IRS Leak Reveals Billionaires Bezos, Buffett, Musk, Soros Paid No Income Tax in Some Years: Report

According to ProPublica the 25 richest Americans "saw their worth rise a collective $401 billion from 2014 to 2018" but they paid a total of just $13.6 billion during this time.

Several of the richest Americans including Jeff Bezos, Warren Buffet, Michael Bloomberg and Elon Musk, paid very little, and sometimes nothing, in income taxes for years, according to a report on Tuesday. The confidential Internal Revenue Service (IRS) records from the wealthiest people in the United States were obtained by New York-based journalism nonprofit ProPublica and published on Tuesday that made the revelations.

The revelations come just at a time when Washington is weighing new proposals to address tax avoidance by the wealthiest individuals and companies. The IRS is now investigating how the confidential tax return data got leaked that divulged how billionaires have evaded income tax for years.

Making Billions

Jeff Bezos is now the richest person in the world
Jeff Bezos

Citing the confidential IRS data, ProPublica reported that the 25 richest Americans "saw their worth rise a collective $401 billion from 2014 to 2018." However, when it came to paying income tax, these people paid a total of just $13.6 billion over those five years, which "amounts to a true tax rate of only 3.4%," the article noted.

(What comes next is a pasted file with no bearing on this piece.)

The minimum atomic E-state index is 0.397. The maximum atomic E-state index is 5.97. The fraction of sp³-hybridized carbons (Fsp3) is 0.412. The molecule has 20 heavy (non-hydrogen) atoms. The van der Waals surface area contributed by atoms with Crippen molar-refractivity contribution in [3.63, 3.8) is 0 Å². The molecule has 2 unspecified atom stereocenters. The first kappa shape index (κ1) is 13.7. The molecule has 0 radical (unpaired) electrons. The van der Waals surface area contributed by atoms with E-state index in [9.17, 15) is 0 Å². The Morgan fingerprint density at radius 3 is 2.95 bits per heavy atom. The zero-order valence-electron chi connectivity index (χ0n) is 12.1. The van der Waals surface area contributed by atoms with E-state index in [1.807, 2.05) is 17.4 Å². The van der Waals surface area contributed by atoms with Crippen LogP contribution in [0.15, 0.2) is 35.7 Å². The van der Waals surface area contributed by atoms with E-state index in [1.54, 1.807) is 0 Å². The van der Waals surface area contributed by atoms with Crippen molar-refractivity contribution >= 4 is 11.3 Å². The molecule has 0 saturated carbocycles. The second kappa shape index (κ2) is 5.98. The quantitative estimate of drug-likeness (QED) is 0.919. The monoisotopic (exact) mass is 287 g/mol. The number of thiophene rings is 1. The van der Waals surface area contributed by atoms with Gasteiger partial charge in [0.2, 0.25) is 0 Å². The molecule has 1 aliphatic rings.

The report also shows that Amazon Chairman Jeff Bezos paid no income tax in 2007 and 2011, while Tesla chief Elon Musk avoided all payments in 2018. Also, investor George Soros didn't pay federal income tax for three consecutive years — between 2016 and 2018, according to the records.

Investor Carl Icahn evaded federal income tax in 2016 and 2017. Warren Buffett, the CEO and chairman of Berkshire Hathaway, has avoided paying income tax the most in recent years, according to the report.

While reviewing the tax paid by these billionaires, ProPublica calculated what it called a 'true tax rate' for the billionaires by comparing how much tax they paid annually from 2014 to 2018 to how much Forbes estimated their wealth had grown in that same period.

warren buffett
Warren Buffett Reuters

Buffet's wealth grew by around $24.3 billion between 2014 and 2018 but he paid a meager $23.7 million in taxes. Records showed a so-called true tax rate of 0.1 percent, which equates to less than 10 cents for every $100 Buffet added to his wealth in that period.

On the other hand, Bezos' wealth grew by almost $99 billion between 2014 and 2018, while his total reported income was $4.22 billion during that period. However, he paid $973 million in tax, which equates to a 0.98 percent true tax rate.

It's not only about paying less income tax but also there were years when many of these wealthy Americans completely evaded tax. In 2007 when Bezos paid no income tax, the Amazon founder - in a joint tax return with then-wife MacKenzie Bezos - reported $46 million in income, which was mostly from interest and dividend payments from investments.